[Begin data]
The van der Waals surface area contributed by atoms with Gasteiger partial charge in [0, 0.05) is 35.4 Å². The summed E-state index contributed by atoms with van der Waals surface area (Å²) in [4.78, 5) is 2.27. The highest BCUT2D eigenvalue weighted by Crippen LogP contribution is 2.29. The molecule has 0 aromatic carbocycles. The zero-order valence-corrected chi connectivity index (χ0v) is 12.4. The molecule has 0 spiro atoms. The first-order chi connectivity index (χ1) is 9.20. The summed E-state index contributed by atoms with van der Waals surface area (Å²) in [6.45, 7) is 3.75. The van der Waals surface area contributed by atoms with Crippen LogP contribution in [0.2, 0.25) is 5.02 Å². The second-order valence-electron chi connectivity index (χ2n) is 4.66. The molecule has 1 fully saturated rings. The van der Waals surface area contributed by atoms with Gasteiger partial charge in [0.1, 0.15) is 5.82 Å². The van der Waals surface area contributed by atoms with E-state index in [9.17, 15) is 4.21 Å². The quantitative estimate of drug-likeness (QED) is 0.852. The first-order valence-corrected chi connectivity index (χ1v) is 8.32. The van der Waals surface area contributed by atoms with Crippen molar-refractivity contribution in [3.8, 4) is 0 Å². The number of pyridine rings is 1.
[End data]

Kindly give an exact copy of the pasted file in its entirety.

The van der Waals surface area contributed by atoms with Gasteiger partial charge in [0, 0.05) is 35.4 Å². The summed E-state index contributed by atoms with van der Waals surface area (Å²) in [4.78, 5) is 2.27. The highest BCUT2D eigenvalue weighted by Crippen LogP contribution is 2.29. The molecule has 0 aromatic carbocycles. The zero-order valence-corrected chi connectivity index (χ0v) is 12.4. The molecule has 0 spiro atoms. The first-order chi connectivity index (χ1) is 9.20. The summed E-state index contributed by atoms with van der Waals surface area (Å²) in [6.45, 7) is 3.75. The van der Waals surface area contributed by atoms with Crippen LogP contribution in [0.2, 0.25) is 5.02 Å². The second-order valence-electron chi connectivity index (χ2n) is 4.66. The molecule has 1 fully saturated rings. The van der Waals surface area contributed by atoms with Gasteiger partial charge in [0.1, 0.15) is 5.82 Å². The van der Waals surface area contributed by atoms with E-state index in [9.17, 15) is 4.21 Å². The quantitative estimate of drug-likeness (QED) is 0.852. The first-order valence-corrected chi connectivity index (χ1v) is 8.32. The van der Waals surface area contributed by atoms with Crippen molar-refractivity contribution in [3.8, 4) is 0 Å². The number of pyridine rings is 1.